The modern Eberhard Contograf finds its origins in a 1960 release of the same name. The original watch was distinguished most of all by its period design (picture below, via Analog/Shift). With panda-style subdials, dauphine hands, and the unique red line and “50” print marking the 50 km/hour mark on the tachymetric scale — the standard speed limit in many European cities then and now — the Contograf was a watch that brought together a wide variety of 1960s-era designs in a single format. The original never broke out as a timepiece with mass appeal, and was eventually discontinued about a decade after its release, but today it represents a great value to a few fervent collectors; enough of one, in fact, for Eberhard to revive the design in today’s modern iteration.
The contemporary editions of the watch, first released by Eberhard in 2014, have historically inspired designs with some clear modern updates. Available with a black, white, or two different panda-style dials, the 42-mm steel chronograph features a simple, rotating black ceramic bezel, pump pushers, a screw-down crown, and a vintage-style steel bracelet. The dial of the watch, in all four of its different colorways, has an outer tachymetric scale; applied rectangular hours markers; two subdials, for running seconds and a 30-minute chronograph counter; and a 6 o’clock date window with a red numeral. Sweeping over the face are two dauphine hour and minute hands, with a simple red chronograph seconds pointer to match the highlighted “50” mark on the right side of the dial.
Inside the Contograf is the automatic ETA 7750 movement, capable of a 42-hour power reserve, protected by a commemorative caseback reading “Tribute to Contograf 1960s.” When the watch was originally released, it was available for $5,750 on a leather strap and for $6,350 on the vintage steel bracelet, though you may now find it for a discounted price through various online dealers.
The modern iterations of the watch, when held up in comparison to their vintage predecessors, are in many ways faithful to the original design. The prominent elements of the watch — the dauphine hands, steel bracelet, outer bi-directional bezel, “panda” colorways, applied hour markers, and 6 o’clock date — all check a design box. Even in smaller, though possibly more significant areas, the modern watch maintains various vintage features — the red “50” mark, for example, and more subtly, the segmented 30-minute counter meant to help measure the time of a phone call in the original watch’s era of pay-per-minute phone booths.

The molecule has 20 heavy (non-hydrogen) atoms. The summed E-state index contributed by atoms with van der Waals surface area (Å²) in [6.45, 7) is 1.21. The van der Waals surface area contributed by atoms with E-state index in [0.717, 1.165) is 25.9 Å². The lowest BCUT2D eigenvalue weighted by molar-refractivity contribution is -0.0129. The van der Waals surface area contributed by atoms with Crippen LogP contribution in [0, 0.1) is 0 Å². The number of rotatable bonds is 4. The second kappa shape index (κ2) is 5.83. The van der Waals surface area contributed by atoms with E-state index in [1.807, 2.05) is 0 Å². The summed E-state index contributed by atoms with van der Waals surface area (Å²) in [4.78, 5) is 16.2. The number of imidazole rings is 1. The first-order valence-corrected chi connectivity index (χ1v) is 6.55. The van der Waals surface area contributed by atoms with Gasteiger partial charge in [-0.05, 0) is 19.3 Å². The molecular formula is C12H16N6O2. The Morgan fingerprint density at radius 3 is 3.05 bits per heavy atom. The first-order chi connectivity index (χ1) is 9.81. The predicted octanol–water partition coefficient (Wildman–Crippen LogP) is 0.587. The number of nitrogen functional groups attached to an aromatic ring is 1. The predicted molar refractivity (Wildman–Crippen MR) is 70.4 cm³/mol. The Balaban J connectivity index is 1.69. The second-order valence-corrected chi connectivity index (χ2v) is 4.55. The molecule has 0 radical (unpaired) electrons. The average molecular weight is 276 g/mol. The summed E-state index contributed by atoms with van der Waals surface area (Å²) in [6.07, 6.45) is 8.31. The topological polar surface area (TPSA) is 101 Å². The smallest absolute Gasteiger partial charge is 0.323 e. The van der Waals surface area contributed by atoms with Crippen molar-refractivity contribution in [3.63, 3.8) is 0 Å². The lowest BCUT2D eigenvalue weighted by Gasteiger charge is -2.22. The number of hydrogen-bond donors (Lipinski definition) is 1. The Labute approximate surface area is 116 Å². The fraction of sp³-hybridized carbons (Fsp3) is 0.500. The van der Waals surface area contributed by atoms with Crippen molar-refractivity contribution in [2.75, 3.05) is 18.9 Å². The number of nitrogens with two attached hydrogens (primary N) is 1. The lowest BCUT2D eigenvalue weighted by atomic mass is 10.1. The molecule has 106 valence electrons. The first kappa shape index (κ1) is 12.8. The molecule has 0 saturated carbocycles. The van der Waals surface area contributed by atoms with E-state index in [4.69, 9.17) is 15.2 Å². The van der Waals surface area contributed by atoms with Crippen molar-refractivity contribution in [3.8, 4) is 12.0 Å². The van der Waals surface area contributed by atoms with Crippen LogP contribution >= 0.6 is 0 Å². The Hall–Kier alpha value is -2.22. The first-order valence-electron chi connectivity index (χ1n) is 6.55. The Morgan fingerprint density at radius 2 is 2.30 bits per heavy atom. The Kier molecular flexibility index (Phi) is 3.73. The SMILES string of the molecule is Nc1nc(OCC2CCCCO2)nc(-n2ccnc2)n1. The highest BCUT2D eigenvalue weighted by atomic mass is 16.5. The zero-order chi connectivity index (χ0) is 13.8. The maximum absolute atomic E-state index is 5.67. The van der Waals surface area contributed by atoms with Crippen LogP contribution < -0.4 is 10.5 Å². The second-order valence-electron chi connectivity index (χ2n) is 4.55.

In recent years — especially in the United States — Eberhard has begun to garner a much larger following than in decades prior. This partly has to do with the quality of its watches, but also very likely due to the rising popularity of its vintage designs, and the brand’s efforts to cater to this demand. This is easily seen in the Contograf, a stylistically fascinating watch that might not have held its place in the market for long in its original era, but is likely to have a much longer run in the “new vintage” format popular with today’s consumers. (Eberhard’s dedication to the concept has been seen even more recently, in the release of the Nuvolari Legend, another vintage-chronograph-inspired design.) In the coming years, the market is likely to see more of these type of pieces, and with them perhaps a fuller embrace of Eberhard in the North American market.
For the most recent article in the “Vintage Eye” series, in which we compare the Longines Heritage 1945 to its historical predecessor, click here.
Caleb Anderson is a freelance writer with a primary focus on vintage watches. Since first discovering horology, he has garnered extensive knowledge in the field and spends much of his time sharing his opinions among other writers, collectors, and dealers. Currently located near New York City, he is a persistent student in all things historical, a writer on many topics, and a casual runner.